Revised Total Coliform Rule Implementation in Wyoming and on Tribal Lands in EPA Region 8
Overview of the Rule
The Revised Total Coliform Rule (RTCR) increases public health protection by reducing potential pathways for fecal contamination in the distribution system of a public water system (PWS).
As of April 1, 2016: All PWSs in Wyoming and Indian Country in Region 8 must comply with the RTCR requirements as defined by EPA Region 8.
So what do you need to know?
Do you want to get credit for the RTCR samples that you collect each month? The most common way for samples to not be credited to your water system is when the samples are not properly labeled when sent to the lab. Such incomplete labeling results in EPA issuing dozens of RTCR Monitoring Violations each year. Don’t let that happen to you! Proper labeling of lab sample bottles and Chain of Custody forms for each Total Coliform sample collected is a critical part of staying in compliance with the National Primary Drinking Water Regulations. RTCR and GWR Sample Labeling Instructions contains a short description of the three types of samples that may be required under the RTCR. There is also information regarding source water samples that may be required under the Ground Water Rule.
Prior to April 1, 2016: All PWSs must develop and submit to EPA a written sample siting plan that identifies routine bacteriological sample locations and potential repeat sampling locations. If your system is subject to the Ground Water Rule, you must also list your source sample location in your plan. A map must also be provided along with your plan.
- Routine Monitoring: All PWSs in Region 8 will need to sample for Total Coliform MONTHLY. The number of required samples is based on the population of the PWS.
- Repeat Monitoring: All PWSs must collect a set of 3 repeat samples in the distribution system following a routine total coliform positive (TC+) or E. coli positive (EC+) sample.
- Replacement Sample Monitoring: If any routine sample submitted to the laboratory is not analyzed, you must submit a replacement. The replacement sample will need to be analyzed in the same month as the original routine sample to count for compliance.
- Special Sample Monitoring: Special samples are still allowed and will not count toward compliance as long as they are marked appropriately prior to submission to the laboratory.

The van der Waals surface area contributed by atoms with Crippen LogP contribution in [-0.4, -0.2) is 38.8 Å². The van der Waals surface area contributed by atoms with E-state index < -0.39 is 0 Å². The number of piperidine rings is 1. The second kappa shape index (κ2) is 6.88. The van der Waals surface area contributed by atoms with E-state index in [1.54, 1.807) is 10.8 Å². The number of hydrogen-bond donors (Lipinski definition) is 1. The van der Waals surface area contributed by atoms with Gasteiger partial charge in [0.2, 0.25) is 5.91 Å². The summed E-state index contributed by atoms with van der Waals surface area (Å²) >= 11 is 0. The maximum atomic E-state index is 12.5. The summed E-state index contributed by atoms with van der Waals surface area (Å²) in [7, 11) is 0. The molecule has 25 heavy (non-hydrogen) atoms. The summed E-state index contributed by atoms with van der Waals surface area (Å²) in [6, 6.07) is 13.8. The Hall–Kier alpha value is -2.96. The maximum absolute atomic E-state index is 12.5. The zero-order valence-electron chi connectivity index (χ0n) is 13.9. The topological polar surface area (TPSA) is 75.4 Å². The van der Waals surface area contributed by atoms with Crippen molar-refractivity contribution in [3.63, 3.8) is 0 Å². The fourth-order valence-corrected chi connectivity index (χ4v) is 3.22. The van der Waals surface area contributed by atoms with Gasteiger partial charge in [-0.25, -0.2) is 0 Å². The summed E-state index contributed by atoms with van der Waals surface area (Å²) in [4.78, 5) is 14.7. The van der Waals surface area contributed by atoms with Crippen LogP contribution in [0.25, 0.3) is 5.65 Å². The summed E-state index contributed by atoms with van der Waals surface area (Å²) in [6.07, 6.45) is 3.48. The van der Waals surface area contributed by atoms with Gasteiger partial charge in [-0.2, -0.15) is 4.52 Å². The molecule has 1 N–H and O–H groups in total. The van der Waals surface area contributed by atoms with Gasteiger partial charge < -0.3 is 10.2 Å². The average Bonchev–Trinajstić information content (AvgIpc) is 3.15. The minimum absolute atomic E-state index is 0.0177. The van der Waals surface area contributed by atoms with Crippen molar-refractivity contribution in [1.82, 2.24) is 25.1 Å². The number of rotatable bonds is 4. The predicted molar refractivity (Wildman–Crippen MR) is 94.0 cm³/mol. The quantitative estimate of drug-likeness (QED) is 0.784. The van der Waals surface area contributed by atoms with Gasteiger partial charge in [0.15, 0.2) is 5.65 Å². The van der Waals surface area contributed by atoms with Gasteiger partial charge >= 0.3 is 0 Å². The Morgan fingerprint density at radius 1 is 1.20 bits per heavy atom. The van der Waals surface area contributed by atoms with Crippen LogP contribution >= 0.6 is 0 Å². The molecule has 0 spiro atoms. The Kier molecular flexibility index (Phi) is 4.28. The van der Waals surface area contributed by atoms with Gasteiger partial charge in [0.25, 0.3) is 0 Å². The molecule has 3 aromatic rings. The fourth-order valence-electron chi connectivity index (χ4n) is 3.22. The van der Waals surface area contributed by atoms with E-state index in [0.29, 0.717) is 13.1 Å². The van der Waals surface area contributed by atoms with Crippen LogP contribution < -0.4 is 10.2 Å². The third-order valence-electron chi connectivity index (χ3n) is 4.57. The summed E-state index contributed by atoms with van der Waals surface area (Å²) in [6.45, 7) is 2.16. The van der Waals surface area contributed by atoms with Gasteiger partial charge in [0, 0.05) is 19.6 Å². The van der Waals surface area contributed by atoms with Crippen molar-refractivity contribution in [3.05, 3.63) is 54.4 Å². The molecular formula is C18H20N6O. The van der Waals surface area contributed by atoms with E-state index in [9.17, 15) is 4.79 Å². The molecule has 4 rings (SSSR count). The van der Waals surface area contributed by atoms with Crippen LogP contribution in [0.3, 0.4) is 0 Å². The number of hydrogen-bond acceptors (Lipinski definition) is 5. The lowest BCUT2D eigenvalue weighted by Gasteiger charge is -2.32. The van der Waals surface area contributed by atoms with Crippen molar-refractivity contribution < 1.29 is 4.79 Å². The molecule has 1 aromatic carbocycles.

Level 1 and Level 2 Assessments
These on-site assessments are required (“triggered”) at PWSs that have been identified as having possible coliform contamination (routine sampling has shown TC+ and/or EC+ results). The PWS must fix any problems found during the assessment (these problems are identified as sanitary defects). The completed assessment form is due to EPA Region 8 as soon as possible but no later than 30 days after the system learns of the trigger. Any defects found in this assessment must also be corrected within that 30 day timeframe. If more time is needed to complete any corrective actions, the PWS can consult with EPA Region 8 and a new timeframe will be approved.
Sanitary Defect: A situation or condition that (1) could provide a pathway of entry for microbial contamination in the distribution system or; (2) is indicative of the failure or imminent failure of an existing barrier against microbial contamination that is already in place.
Level 1 Assessment: A relatively simple evaluation conducted by the PWS that reviews all areas in the water system, using an EPA Region 8 form.
How are Level 1 Assessments triggered?
- Having multiple TC+ samples in the same monitoring period (routines and repeats)
- Failure to collect ALL required repeat samples after a single TC+ sample result.
Level 2 Assessment: A considerably more detailed assessment conducted by an EPA Region 8 approved third party. Additional sampling, inspections, etc. could be required.
How are Level 2 Assessments triggered?
- An E. coli MCL violation (any combination of TC+ and EC+ routines and repeats - see box below).
- A second Level 1 assessment triggered within a rolling 12 month period (multiple months of multiple TC+ samples).
- Failure to collect ALL required repeat samples after a EC+ routine sample result.
|Routine Sample:||Repeat Sample:|
|EC+||Any missing repeat sample|
|TC+||TC+ (with no E. coli analysis)|
What might constitute a Treatment Technique violation?
- Failure to complete and submit a Level 1 or 2 Assessment within 30 days of the trigger.
- Failure to correct all sanitary defects from any assessment within 30 days of the trigger or an EPA-approved timeframe.
- Failure of a seasonal system to conduct the start-up procedures before serving the public.
Do you operate a seasonal system? Each year, you are required to complete and submit the Region 8 Start-up Procedure Form PRIOR to serving water to your customers for the season. Click here for the link to the Seasonal Start-up Form.